Cambodia: around Angkor, the fragile return of endangered wild species

"The project is doing very well," rejoices Nick Marx, one of the leaders of the Wildlife Alliance, to AFP, observing the monkeys with black or white fur eating bananas handed to them by members of the NGO.

Cambodia: around Angkor, the fragile return of endangered wild species

"The project is doing very well," rejoices Nick Marx, one of the leaders of the Wildlife Alliance, to AFP, observing the monkeys with black or white fur eating bananas handed to them by members of the NGO.

Since 2013, this American structure has been collaborating with the public body that manages the Angkor Wat archaeological park (Apsara) and the Cambodian forestry office to repopulate the natural site surrounding the famous remains classified as World Heritage by Unesco.

Smooth-coated otter, barking deer, peacock... Thanks to the program, more than forty endangered animals have found refuge in the 6,500-hectare jungle, long infested with hunters and looters.

"We released four pairs of bonnet gibbons into the Angkor forest and they bred. Seven babies were born here," says Nick Marx.

"It's a great victory for our project," says Chou Radina, Aspara's deputy director in charge of forest management.

Around Angkor, the setting is "the safest", according to Mr. Marx, to restore vulnerable fauna, in particular small primates, because the site has enjoyed a special status of protection since its registration with Unesco in 1992 .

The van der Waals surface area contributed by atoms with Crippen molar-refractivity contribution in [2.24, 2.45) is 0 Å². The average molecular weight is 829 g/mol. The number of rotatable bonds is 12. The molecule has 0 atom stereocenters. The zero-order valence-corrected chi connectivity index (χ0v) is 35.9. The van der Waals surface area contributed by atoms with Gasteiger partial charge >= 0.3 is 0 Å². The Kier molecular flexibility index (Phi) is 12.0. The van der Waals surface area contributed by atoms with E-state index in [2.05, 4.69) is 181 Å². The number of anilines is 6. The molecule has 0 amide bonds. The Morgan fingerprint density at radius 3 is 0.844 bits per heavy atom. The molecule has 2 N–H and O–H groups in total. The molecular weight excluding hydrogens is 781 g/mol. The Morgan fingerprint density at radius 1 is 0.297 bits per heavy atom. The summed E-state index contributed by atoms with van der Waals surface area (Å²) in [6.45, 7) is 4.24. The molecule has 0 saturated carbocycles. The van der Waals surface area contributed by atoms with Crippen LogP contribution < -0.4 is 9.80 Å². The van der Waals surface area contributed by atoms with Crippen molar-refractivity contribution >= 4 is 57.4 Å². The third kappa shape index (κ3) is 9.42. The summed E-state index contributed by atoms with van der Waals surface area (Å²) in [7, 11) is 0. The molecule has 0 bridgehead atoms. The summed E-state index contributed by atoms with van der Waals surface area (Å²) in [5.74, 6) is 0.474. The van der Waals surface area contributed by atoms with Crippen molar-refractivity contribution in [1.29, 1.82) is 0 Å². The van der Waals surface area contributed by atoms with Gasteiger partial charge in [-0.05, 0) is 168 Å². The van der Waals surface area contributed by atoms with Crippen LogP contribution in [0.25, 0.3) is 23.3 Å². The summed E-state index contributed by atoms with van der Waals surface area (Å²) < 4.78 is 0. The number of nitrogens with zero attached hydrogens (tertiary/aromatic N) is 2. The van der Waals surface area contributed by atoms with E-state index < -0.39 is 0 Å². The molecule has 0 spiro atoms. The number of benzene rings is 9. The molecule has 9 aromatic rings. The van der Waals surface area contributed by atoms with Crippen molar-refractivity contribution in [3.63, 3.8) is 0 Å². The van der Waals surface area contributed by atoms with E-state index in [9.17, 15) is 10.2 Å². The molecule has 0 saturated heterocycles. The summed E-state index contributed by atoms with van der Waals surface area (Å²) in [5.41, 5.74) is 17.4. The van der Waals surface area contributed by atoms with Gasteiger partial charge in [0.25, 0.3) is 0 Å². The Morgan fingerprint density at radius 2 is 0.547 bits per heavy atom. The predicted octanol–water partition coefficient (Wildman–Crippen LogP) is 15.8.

Returned animals have been rescued from poachers, or born in captivity to parents rescued from wildlife trafficking.

Cambodia is not immune to this illegal trade, "still persistent" in Southeast Asia, according to the 2020 report by TRAFFIC, a specialized global monitoring network.

- deforestation -

In the small kingdom, the "too light" sanctions do not deter hunters, according to this NGO which also denounces the place of Cambodia as a transit zone between Africa and China or Vietnam.

“Traps and traditional hunting” also threaten rare wildlife species, admits a spokesman for the Cambodian Ministry of the Environment, which assures that 61,000 traps are removed from forests each year.

In addition to poaching, deforestation makes their preservation even more difficult, according to Nick Marx, whose NGO estimates that it saves 2,000 animals a year.

The sanctuary that Wildlife Alliance dedicates to them in Phnom Tamao, an hour's drive from the capital Phnom Penh, is itself threatened by an urban development project.

Between 2001 and 2021, Cambodia lost 30% of its forest area, according to Global Forest Watch (GFW), at a much higher rate than its Thai neighbors (12%), Vietnamese (20%) or Laotian (21%) .

“If wildlife is driven out of the forests and the forests lose their inhabitants, reintroducing or releasing species will become an increasingly important sign of conservation,” says Marx.

The participants in the program hope that the gibbons will reproduce among themselves to continue their repopulation, and that eventually they will become an attraction in the same way as the statues of Buddha in Angkor: "apart from visiting the temples, tourists will have a chance to see nature," says Chou Radina.

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